Top 6 Proven Strategies for Daily High Blood Pressure Management

  Introduction Managing high blood pressure is crucial for maintaining long-term health, especially for those at risk of heart disease. Here, we explore six vital daily practices that can significantly influence your blood pressure levels. 1. Eliminate Smoking Smoking increases blood pressure temporarily, and habitual smoking can lead to sustained hypertension. Avoid all forms of tobacco, including smokeless products, to reduce health risks and manage blood pressure more effectively. 2. Maintain a Healthy Weight Being overweight often correlates with higher blood pressure. Shedding even a moderate amount of weight can have a significant impact on your blood pressure levels. Aim for a balanced diet and regular physical activity for gradual and sustainable weight loss. 3. Adopt a Heart-Healthy Diet A diet rich in vegetables, fruits, fish, whole grains, and low-fat dairy can help lower blood pressure. Limit salt intake, as it's a known contributor to hypertension. Consider the DAS

PLoS Med: metabolic surgery helps to treat hypertension

 September 17, 2020 / BIOON / - - metabolic surgery, such as gastric bypass grafting and gastric sleeve surgery, not only effectively treat type 2 diabetes and obesity, but also benefit obese patients with high blood pressure, according to a new study led by Erik Stenberg of erebro University, and can reduce the risk of heart attack, stroke and death. The results were published in the recent journal PLoS Medicine.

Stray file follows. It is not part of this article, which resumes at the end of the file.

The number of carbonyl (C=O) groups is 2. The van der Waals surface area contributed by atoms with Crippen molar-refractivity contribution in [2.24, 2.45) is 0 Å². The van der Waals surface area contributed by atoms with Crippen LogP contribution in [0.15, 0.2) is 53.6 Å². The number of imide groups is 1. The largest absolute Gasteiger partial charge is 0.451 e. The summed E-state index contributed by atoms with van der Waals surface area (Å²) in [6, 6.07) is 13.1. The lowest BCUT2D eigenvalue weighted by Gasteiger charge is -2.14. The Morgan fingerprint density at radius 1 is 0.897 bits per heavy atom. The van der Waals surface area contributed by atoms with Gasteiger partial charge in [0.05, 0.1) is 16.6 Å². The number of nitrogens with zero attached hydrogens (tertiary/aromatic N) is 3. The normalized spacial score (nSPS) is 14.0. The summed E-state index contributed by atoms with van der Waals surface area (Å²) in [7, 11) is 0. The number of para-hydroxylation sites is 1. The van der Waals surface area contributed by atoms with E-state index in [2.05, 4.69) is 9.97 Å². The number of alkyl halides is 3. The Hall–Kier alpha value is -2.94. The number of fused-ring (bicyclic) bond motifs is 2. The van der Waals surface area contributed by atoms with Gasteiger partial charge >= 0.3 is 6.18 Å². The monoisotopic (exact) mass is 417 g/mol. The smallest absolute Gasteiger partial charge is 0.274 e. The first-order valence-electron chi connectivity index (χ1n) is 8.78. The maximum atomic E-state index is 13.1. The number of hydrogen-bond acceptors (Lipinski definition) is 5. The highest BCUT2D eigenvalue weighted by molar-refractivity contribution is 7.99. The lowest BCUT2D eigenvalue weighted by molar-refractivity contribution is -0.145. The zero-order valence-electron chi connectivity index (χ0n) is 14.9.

Hypertension, especially when combined with morbid obesity, is the leading cause of death and disability worldwide. Metabolic surgery has been shown to reduce the risk of many diseases commonly associated with obesity, such as type 2 diabetes, high cholesterol and sleep apnea, but it is not clear whether surgery is also effective in treating hypertension. To assess whether metabolic surgery is beneficial for obese and hypertensive patients, the researchers compared two groups of people with these diseases: one group had metabolic surgery, while the control group did not. Individuals in these groups were matched by age, gender, and location, and the researchers took into account other factors, such as other health conditions and educational levels. The metabolic surgery group had a lower risk of "major adverse cardiovascular events" such as stroke, heart attack or cardiac arrest, and a lower risk of death from any cause. Overall, 3.2% of the surgical group had severe adverse cardiovascular events, compared with 4.5% in the control group.

This new study shows that metabolic surgery is effective in treating hypertension in individuals with BMI ≥ 35kg / m2. Metabolic surgery may not be a global solution for the prevalence of obesity, but because these related diseases cause so many deaths and diseases around the world, it should be considered as an effective choice for the treatment of obese and hypertensive patients.

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